A sweet rebirth for an old drink


Mead is no longer just for festivals

October 09, 2002|By Sara Engram | Sara Engram,SPECIAL TO THE SUN

"More mead for my men!"

Only a few years ago, this rallying cry was the stuff of B-grade Viking movies. But as Americans get more adventurous with food and drink, mead fans are springing up all over, supporting something of a New World renaissance for this ancient beverage.

If you've never heard of mead or know it only through mentions in Shakespeare, Chaucer or Beowulf, you might want to get acquainted with fermented honey.

It's quite possibly the world's oldest beverage, aside from water. Provided you like the taste of honey and don't mind some sweetness in your wine or ale, it can be a very good sip, or at least an intriguing one.

Although mead retained a following in Britain and some other countries, it was virtually unknown in the United States until home brewers discovered it in the late 1970s and early 1980s. They fanned enough interest to encourage wineries and microbreweries to produce it commercially, and even to support a few meaderies.

Mead can be fermented like wine or brewed like ale. Arguments as to which is more authentic are probably pointless, as the origins of mead are lost in the mists of legend and lore.

Indeed, as the only beverage that ferments all by itself, it's likely that mead was not so much invented as discovered. David Myers is a Baltimore native who opened Redstone Meadery in Boulder, Colo., two years ago. He imagines a likely scenario involving a beehive in a tree, rainwater and a cave dweller.

Honey is too dense for yeast to live in, but once rainwater dilutes honey, yeast from the air can survive in the liquid. Time passes and soon some lucky human discovers the beehive and tastes the runny honey - and the rest is history.

Later on, humans discovered how brewing and fermenting other substances can produce all kinds of interesting things to drink. These days, Marylanders can sip a variety of styles of mead.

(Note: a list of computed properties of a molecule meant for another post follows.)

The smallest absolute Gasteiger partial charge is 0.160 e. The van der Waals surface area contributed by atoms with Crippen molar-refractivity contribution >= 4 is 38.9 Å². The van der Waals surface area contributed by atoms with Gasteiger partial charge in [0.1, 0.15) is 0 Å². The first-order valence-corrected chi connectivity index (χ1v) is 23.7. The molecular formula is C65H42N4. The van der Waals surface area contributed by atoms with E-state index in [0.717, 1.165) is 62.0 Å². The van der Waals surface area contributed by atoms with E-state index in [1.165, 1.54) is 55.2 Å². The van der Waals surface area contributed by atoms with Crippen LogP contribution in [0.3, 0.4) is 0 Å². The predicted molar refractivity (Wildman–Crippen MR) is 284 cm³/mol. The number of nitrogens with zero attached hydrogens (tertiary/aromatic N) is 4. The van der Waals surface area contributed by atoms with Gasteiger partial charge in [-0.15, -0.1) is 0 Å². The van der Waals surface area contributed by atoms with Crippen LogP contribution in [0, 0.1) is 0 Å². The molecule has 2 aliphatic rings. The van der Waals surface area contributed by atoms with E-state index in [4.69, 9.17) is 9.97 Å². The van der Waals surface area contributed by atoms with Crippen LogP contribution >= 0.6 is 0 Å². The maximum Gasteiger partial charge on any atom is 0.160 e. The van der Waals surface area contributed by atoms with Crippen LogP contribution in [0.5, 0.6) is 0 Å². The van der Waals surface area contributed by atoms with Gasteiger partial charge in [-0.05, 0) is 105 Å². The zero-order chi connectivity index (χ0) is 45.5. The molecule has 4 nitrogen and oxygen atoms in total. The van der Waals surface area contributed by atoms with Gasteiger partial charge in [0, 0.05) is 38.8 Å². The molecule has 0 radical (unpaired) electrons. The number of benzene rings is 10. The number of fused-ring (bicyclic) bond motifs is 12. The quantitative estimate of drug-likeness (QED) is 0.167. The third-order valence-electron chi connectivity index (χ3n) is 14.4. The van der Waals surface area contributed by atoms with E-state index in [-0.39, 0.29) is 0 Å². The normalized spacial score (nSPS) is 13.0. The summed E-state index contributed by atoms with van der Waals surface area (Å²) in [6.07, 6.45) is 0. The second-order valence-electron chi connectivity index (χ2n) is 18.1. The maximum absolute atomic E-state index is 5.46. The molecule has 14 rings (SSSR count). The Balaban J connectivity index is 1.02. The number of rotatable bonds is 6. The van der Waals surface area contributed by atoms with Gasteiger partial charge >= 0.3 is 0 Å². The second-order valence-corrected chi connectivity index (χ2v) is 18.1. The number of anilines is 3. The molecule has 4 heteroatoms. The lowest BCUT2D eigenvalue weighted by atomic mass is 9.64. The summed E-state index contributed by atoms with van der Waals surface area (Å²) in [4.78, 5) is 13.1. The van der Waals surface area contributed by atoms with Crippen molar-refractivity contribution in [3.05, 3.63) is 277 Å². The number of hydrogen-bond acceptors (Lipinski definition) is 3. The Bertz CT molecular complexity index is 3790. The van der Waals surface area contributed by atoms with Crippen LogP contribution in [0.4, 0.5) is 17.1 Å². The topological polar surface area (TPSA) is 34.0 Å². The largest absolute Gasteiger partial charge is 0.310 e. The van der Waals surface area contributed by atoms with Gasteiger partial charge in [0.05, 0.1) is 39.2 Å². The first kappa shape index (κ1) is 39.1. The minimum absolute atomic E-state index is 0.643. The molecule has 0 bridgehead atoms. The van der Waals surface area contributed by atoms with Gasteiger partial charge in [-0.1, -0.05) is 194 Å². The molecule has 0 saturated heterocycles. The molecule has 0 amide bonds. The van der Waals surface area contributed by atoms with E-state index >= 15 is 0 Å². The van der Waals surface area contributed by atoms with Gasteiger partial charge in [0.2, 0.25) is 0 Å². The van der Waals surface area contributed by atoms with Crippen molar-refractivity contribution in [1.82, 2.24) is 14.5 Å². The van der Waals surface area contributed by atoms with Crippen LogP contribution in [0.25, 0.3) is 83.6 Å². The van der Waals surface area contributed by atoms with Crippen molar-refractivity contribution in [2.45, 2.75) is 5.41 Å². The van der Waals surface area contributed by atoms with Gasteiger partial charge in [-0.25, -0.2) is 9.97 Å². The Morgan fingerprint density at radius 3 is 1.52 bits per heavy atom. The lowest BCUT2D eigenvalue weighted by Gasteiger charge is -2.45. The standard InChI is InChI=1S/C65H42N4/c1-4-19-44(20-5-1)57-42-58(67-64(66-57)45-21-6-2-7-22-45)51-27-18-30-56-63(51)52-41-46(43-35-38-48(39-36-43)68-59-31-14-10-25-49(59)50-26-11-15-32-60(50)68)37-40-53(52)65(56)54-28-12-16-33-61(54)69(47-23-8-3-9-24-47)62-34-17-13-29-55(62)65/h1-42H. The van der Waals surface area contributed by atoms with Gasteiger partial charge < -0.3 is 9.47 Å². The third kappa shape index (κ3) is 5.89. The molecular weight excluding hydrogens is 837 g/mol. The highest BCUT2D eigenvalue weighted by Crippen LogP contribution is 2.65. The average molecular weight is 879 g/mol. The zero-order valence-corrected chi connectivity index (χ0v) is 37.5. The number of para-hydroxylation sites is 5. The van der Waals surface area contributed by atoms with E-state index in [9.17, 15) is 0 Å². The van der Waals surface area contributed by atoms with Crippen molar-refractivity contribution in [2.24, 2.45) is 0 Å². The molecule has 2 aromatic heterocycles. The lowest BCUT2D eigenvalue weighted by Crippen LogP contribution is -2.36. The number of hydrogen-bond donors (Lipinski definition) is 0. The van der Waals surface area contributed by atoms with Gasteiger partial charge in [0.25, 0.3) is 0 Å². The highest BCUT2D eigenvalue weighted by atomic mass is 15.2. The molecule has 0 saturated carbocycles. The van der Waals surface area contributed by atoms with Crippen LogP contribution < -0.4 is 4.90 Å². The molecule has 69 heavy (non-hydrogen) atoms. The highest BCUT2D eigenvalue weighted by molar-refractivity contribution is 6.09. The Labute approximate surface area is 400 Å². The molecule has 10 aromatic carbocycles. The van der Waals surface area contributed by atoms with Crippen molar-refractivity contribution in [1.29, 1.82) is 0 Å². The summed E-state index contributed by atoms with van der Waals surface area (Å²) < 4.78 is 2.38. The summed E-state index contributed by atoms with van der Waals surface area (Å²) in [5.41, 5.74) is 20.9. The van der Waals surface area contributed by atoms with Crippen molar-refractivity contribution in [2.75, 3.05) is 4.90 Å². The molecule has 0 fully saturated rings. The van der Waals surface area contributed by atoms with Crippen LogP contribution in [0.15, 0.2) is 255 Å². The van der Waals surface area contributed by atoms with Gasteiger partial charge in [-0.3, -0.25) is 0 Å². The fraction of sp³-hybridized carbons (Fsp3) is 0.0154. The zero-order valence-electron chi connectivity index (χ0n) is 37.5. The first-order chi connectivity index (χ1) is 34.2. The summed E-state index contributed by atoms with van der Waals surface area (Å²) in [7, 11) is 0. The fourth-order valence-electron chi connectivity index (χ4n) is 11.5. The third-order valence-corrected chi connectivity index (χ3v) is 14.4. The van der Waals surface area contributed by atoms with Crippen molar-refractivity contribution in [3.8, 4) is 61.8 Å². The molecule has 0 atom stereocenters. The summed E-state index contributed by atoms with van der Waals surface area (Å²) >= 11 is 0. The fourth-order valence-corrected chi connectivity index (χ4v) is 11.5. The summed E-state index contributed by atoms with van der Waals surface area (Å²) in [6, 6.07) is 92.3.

In Mount Airy, Linganore Winecellars has been making mead for years. Its brand, Medieval Mead, re-creates the honey wine of the Middle Ages and is featured each fall at the Maryland Renaissance Festival. It's also available in some area wine stores. The winery suggests serving it chilled in the summer with ham or salmon or warmed with cinnamon and cloves in cooler weather.

In Delaware, the Dogfish Head Brewery in Rehoboth Beach has made its Midas Touch mead a regular offering. You can find it on shelves with specialty beers and ales at some liquor stores around town. Midas was a ruler of the kingdom of Phrygia in central Turkey around 700 B.C. He is known in legend as the king whose touch turned everything to gold. (Unfortunately, he couldn't eat or drink gold.)

In 1957, a team from the University of Pennsylvania unearthed a burial chamber that likely belonged to King Midas. The tomb included equipment for preparing, serving and drinking a funeral beverage. Molecular archaeologists went to work on the residue inside the vessels and determined that it contained grape wine, barley beer and honey mead.

Using that chemical evidence, Dogfish Head made its own version of the ancient elixir and dubbed it Midas Touch Golden Elixir.

Mead has come a long way in the past couple of decades, but it's still not a common drink. That may change because it seems to be attracting fans among younger drinkers. Some tips for those who buy fermented (wine-style) mead and find it too sweet: Think of it as a dessert wine, sip it warm or add a little to pork chops or other dishes when you're cooking.

Myers says that although mead is not yet popular enough to be its own industry, its recent growth in popularity clearly shows it has great potential in the marketplace.

As he sees it, "We need more meaderies to make more customers."

Baltimore Sun Articles
Please note the green-lined linked article text has been applied commercially without any involvement from our newsroom editors, reporters or any other editorial staff.